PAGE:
Anyway, in saying that it isn’t fundamentally about partisanship, I must admit that it isn’t without merit that most Americans identify with Democrats. It is true that I’m one of those that tends to say our faux democracy is just an argument about Pepsi vs Coke, but even so there are real differences. This was made apparent to me some time ago when I came across a review of a book by James Gilligan, Why Some Politicians Are More Dangerous Than Others which I posted about and then later, after reading the book itself, wrote a more personal response.
Gilligan’s book is one of the best presentations of compelling data I’ve read in my life. Part of what makes it so powerful is that the data is so simple and straightforward. There is a consistent pattern of several correlations of data and this pattern has continued for more than a century. When Republicans are in power, the rates of three things goes up: economic inequality, murders and suicides. When Democrats are in power, the rates of those very same things go down.
On an intuitive level, I’m sure Americans understand this. Most Americans don’t care about partisan politics, but they do care about these kind of social problems that impact all Americans. Any party or movement that could alleviate these problems would gain the support of the American public. Democrats don’t even fight that hard against these things and still most Americans would rather identify with them. The only reason that Democrats don’t win every election is that so many Americans don’t vote at all. People feel like they don’t have a real choice. Voting Democrats doesn’t generally make anything better, although maybe it keeps it from getting worse as quickly as it would under Republican administrations. Either way, it’s hardly inspiring.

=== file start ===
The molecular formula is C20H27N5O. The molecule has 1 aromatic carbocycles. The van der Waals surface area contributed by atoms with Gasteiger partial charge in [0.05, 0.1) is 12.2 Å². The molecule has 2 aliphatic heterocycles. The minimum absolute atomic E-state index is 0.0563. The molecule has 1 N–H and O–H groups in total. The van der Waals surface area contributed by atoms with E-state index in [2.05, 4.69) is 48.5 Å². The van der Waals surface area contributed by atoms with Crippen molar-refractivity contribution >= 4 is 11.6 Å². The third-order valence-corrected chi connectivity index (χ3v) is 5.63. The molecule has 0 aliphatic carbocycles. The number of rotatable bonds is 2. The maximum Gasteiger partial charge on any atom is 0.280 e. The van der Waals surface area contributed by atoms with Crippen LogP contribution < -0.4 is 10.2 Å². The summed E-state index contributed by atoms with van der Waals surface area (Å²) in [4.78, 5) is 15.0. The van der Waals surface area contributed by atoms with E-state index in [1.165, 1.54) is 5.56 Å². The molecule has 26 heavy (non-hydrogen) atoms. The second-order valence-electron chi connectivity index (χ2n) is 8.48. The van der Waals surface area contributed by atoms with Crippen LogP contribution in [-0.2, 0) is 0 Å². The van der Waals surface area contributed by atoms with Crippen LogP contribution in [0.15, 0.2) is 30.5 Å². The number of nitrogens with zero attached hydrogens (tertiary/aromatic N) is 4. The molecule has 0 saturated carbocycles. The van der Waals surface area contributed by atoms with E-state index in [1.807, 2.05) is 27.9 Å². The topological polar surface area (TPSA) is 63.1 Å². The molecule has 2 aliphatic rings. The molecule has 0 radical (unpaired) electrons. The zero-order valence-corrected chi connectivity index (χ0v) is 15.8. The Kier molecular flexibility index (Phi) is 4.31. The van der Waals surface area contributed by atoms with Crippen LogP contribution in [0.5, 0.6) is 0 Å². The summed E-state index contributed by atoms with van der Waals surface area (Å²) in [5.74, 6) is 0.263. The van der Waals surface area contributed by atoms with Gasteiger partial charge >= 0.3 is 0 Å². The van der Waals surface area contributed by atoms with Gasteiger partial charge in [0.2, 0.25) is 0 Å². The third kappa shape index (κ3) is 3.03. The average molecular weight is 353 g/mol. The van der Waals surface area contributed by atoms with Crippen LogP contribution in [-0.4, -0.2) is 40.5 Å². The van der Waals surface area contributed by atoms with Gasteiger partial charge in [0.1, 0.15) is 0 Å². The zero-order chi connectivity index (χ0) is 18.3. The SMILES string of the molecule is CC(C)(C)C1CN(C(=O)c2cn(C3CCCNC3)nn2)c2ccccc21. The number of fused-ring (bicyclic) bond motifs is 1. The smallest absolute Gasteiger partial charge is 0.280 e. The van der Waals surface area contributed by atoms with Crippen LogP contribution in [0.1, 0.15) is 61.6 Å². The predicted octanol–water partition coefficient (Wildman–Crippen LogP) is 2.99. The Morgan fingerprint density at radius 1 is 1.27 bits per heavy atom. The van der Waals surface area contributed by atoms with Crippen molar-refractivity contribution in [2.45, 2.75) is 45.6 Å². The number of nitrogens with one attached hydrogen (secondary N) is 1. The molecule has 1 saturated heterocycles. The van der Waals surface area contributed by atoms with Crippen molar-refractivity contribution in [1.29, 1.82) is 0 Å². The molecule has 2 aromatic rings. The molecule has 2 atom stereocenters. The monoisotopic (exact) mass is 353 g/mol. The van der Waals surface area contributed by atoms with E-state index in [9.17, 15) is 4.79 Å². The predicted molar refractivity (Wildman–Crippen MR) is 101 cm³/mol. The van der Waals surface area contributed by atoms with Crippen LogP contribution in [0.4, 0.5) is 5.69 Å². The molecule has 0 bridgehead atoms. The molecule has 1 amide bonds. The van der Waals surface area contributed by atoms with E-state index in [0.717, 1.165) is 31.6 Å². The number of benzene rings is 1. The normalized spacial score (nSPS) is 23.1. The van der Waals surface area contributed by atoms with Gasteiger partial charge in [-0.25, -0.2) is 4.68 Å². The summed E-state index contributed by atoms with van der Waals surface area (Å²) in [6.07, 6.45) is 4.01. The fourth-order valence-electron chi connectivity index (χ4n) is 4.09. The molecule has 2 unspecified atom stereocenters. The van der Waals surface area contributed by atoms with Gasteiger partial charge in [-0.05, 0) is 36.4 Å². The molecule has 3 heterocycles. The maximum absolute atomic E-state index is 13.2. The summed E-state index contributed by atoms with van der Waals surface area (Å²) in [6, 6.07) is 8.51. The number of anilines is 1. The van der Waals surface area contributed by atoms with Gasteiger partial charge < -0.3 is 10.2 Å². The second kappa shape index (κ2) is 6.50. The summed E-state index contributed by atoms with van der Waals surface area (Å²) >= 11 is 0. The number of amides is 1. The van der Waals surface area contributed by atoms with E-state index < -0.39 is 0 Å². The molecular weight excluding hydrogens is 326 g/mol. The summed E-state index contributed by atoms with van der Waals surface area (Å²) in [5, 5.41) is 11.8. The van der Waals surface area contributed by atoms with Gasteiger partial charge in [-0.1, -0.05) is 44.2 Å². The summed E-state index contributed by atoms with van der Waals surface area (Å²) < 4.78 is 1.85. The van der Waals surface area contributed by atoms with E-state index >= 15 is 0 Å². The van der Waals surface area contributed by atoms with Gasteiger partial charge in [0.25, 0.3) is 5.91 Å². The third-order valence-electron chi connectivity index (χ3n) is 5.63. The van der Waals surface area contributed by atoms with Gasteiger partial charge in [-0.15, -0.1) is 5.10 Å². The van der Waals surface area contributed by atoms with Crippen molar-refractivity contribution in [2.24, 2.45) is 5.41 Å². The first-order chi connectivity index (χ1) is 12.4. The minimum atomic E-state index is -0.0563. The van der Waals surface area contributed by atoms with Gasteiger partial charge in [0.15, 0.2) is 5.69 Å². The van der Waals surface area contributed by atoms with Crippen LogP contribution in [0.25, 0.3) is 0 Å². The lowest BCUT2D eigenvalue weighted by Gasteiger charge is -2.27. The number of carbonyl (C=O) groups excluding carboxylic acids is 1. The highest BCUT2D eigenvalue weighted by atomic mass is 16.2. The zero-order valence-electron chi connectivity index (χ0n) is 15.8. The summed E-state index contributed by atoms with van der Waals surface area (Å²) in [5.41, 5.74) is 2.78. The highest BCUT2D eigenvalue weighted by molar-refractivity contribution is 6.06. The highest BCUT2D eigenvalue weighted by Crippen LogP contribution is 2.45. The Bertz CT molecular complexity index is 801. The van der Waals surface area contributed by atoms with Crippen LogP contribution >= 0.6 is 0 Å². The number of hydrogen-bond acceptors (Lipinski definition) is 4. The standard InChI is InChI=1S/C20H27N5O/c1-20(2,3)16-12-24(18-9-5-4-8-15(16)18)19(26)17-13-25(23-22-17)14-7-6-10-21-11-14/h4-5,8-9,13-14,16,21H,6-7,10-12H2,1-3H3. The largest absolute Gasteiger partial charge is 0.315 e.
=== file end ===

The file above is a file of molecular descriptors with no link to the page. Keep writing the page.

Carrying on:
If Americans cut through the bullshit and voted their consciences, they would vote for a third party like the Greens. And I don’t say that as a partisan for the Greens. But just imagine if the Green Party became a new main party. As we have it now, the Democratic Party is closer to the positions of the average conservative. What we have now is competition between a conservative party and a right-wing party. What if instead we had a competition between a liberal party and a conservative party with Republicans being a right-wing third party and with another major third party to the left of the Greens?
The only reason most Americans don’t vote for parties that are more on the left is because the MSM has them fooled. Most Americans don’t even understand what the parties represent. Most Americans don’t even realize how far to the left are their shared values. The bullshit rhetoric of symbolic ideologies combined with the MSM spin creates such a political fog that the American public doesn’t know which way is which.
I have hope, though, that with the rise of alternative media enough of the fog is lifting and the light of clarity is beginning to dawn or at least peak through.
In life, what we value is what we get, but first we have to understand our own values. Americans don’t just want the rhetoric of freedom. They want actual freedom. It isn’t the only thing they want, but it is very important. We can later on argue about the details of what freedom means. For now, we need the force of populism to shutdown the rhetoric machine. When average Americans can hear one another speak, then we can have a genuine discussion about the real issues. Not symbolism, but the issues themselves.
Filed under: Sociopolitical | Tagged: conservatism, left-wing, liberalism, populism, progressivism, rhetoric, Richard Wirthlin, right-wing, symbolism, Wirthlin Effect | 6 Comments »